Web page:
Antichrist considers a shrewd choice for prime minister

Mohammad Jaafar al-Sadr. Photo: Jaafar al-Sadr/Twitter

Sadr considers a shrewd choice for prime minister

Farhad Alaaldin

Mohammad Jaafar al-Sadr. Photo: Jaafar al-Sadr/Twitter

As political stalemate continues in Baghdad, rumours are swirling around the leader of the Sadrist movement’s nomination for prime minister. In recent days, Muqtada al-Sadr has made rounds of phone calls to Iraqi leaders, including his arch-rival Nouri al-Maliki, to discuss his choice of potential candidate. Sources suggest he is keen to nominate his cousin for the post: Iraq’s ambassador to the United Kingdom, Mohammad Jaafar al-Sadr (MJS).

Little is known about him, but MJS is the son of the revered Shiite leader Sayeed Mohammad Baqir al-Sadr, the founder of the Islamic Dawa Party, and movements such as the Sadrists and Asaib Ahl al-Haq, who follow his ideals.

MJS worked at the Ministry of Foreign Affairs for some time, and was elected as a member of parliament in 2010 with the State of Law, led by Maliki, whereupon he resigned a few months later.

In a rare interview published in Elaph in 2010, MJS discussed his ideals and shared his hopes for Iraq and its future.

Despite his religious upbringing – being the son of Mohammad Baqir al-Sadr, and mentored by Mohammad Mohammad Sadiq al-Sadr – MJS said he doesn’t believe in a religious state, but in a “civil state, which is the formula closest to the British and German model of dealing between state and beliefs,” he said.

He has lived and studied in Iran, yet doesn’t believe in “Wilayat al-faqih” as a form of ruling. “The experience of living in Iran was a catalyst for liberation from a number of perceptions and ideas that were closer to ideology than the objective perception of the movement of society and its contradictions,” he explained.

On Iraq’s relation with its neighbours, MJS expressed a direct view. “Iraq, with its Arab depth and history, requires keenness to establish distinguished relations with its Arab neighbours, such as Syria, Saudi Arabia, and Egypt, because I believe that the depth of Iraq is its Arab world and its integration can only take place with its own countries to build a regional system that begins with the Arabs and integrates with other countries such as Iran and Turkey.”

His views on the American invasion and occupation are vividly clear. He rejected the occupation, yet called for a balanced relationship with the United States, saying he would “be keen to establish distinguished relations with the United States, whether in the economic, scientific or cultural fields.” Furthermore, “It is possible to envision other forms of assistance to the Iraqis that are more beneficial, not only to them but also to America and its reputation in the region and the world.”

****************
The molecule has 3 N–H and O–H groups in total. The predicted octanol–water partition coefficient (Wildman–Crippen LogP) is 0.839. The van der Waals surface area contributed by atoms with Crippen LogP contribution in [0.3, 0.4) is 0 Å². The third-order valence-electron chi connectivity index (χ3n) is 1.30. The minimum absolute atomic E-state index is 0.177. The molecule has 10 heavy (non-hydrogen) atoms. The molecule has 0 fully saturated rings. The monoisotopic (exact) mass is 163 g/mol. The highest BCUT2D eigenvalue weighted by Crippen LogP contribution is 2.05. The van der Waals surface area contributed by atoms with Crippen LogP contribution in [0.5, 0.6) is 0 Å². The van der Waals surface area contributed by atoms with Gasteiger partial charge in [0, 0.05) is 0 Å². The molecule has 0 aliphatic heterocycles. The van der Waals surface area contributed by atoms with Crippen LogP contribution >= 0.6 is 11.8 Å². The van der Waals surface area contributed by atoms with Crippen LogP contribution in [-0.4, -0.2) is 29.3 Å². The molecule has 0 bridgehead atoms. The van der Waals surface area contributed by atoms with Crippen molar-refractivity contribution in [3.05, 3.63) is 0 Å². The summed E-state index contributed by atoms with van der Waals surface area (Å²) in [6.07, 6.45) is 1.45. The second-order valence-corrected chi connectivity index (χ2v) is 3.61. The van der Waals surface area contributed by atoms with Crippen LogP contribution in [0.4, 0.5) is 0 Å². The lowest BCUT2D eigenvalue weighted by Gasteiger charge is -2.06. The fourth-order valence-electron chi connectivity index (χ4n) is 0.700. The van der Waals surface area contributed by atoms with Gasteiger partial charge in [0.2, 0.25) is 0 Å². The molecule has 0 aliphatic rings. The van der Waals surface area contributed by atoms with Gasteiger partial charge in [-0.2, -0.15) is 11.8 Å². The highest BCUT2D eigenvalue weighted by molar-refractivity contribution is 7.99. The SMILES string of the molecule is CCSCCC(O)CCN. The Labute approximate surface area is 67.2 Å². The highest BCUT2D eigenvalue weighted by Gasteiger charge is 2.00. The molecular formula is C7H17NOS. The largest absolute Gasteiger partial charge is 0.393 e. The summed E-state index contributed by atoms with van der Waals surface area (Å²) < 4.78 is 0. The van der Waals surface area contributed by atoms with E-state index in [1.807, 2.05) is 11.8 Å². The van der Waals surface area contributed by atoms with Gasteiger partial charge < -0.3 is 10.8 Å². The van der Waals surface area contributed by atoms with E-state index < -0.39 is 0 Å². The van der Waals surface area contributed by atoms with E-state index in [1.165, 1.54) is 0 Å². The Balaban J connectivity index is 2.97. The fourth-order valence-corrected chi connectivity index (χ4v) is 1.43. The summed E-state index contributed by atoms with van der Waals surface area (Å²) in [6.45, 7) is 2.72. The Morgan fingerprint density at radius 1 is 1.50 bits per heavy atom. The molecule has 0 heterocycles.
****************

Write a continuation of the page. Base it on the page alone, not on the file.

MJS expressed a clear picture of Iraq’s state of affairs in 2010, talking about lack of services, the decline in education, rampant corruption, muhasasa, extreme poverty, unemployment that devours the youth, the politicisation of state institutions, etc…

About his relationship with the Sadrist leader, he commented, “I have a lot of respect for him for his brave, patriotic stances, especially with regard to foreign presence as well as his stances calling for openness to other components.”

It may be a shrewd move for the influential Shiite cleric to nominate MJS. He is one of the family, and it would be almost impossible for the Coordination Framework to object to his nomination.

It remains to be seen if the political process will get out of the stalemate, however.

Sadr still refuses consensus and believes that he must form a national majority government. The Coordination Framework might not reject MJS. However, they might still boycott the session to elect the president, which requires 220 members, and it is clear that without their support, the session might not occur. As a result, the nomination will be on hold until a president is elected.

Farhad Alaaldin is the chairman of the Iraqi Advisory Council. He was the political adviser to former Iraqi President Fuad Masum, the former chief of staff to the KRG prime minister from 2009 to 2011, and the former senior adviser to the KRG prime minister from 2011 to 2012.

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